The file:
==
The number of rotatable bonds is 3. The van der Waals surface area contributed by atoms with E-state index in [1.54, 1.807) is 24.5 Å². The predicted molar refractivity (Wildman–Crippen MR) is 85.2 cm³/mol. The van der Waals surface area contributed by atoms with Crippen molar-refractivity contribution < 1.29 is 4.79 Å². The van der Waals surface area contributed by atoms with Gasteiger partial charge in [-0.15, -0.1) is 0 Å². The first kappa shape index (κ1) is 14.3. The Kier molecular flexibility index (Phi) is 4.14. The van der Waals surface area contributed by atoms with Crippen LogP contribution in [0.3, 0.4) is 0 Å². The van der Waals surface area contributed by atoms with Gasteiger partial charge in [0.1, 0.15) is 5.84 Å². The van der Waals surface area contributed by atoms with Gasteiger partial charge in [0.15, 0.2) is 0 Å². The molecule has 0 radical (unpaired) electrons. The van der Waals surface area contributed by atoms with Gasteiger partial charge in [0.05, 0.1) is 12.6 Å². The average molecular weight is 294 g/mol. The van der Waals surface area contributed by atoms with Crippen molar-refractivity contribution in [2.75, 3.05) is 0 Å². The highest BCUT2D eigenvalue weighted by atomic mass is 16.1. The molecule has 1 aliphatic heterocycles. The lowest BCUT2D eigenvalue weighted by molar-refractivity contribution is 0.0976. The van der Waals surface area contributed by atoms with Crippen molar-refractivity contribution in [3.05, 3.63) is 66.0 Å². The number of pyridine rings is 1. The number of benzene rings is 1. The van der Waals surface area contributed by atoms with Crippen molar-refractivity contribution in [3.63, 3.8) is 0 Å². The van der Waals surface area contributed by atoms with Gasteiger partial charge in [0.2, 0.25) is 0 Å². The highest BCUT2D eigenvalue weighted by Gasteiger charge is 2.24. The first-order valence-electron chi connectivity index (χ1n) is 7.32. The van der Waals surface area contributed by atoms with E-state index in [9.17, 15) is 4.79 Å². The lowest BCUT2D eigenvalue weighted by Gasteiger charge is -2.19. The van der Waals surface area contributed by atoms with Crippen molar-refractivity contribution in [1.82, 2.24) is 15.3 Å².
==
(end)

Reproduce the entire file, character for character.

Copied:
The number of rotatable bonds is 3. The van der Waals surface area contributed by atoms with E-state index in [1.54, 1.807) is 24.5 Å². The predicted molar refractivity (Wildman–Crippen MR) is 85.2 cm³/mol. The van der Waals surface area contributed by atoms with Crippen molar-refractivity contribution < 1.29 is 4.79 Å². The van der Waals surface area contributed by atoms with Gasteiger partial charge in [-0.15, -0.1) is 0 Å². The first kappa shape index (κ1) is 14.3. The Kier molecular flexibility index (Phi) is 4.14. The van der Waals surface area contributed by atoms with Crippen LogP contribution in [0.3, 0.4) is 0 Å². The van der Waals surface area contributed by atoms with Gasteiger partial charge in [0.1, 0.15) is 5.84 Å². The van der Waals surface area contributed by atoms with Gasteiger partial charge in [0.15, 0.2) is 0 Å². The molecule has 0 radical (unpaired) electrons. The van der Waals surface area contributed by atoms with Gasteiger partial charge in [0.05, 0.1) is 12.6 Å². The average molecular weight is 294 g/mol. The van der Waals surface area contributed by atoms with Crippen molar-refractivity contribution in [2.75, 3.05) is 0 Å². The highest BCUT2D eigenvalue weighted by atomic mass is 16.1. The molecule has 1 aliphatic heterocycles. The lowest BCUT2D eigenvalue weighted by molar-refractivity contribution is 0.0976. The van der Waals surface area contributed by atoms with Crippen molar-refractivity contribution in [3.05, 3.63) is 66.0 Å². The number of pyridine rings is 1. The number of benzene rings is 1. The van der Waals surface area contributed by atoms with Crippen molar-refractivity contribution in [3.63, 3.8) is 0 Å². The van der Waals surface area contributed by atoms with Gasteiger partial charge in [0.2, 0.25) is 0 Å². The highest BCUT2D eigenvalue weighted by Gasteiger charge is 2.24. The first-order valence-electron chi connectivity index (χ1n) is 7.32. The van der Waals surface area contributed by atoms with E-state index in [9.17, 15) is 4.79 Å². The lowest BCUT2D eigenvalue weighted by Gasteiger charge is -2.19. The van der Waals surface area contributed by atoms with Crippen molar-refractivity contribution in [1.82, 2.24) is 15.3 Å².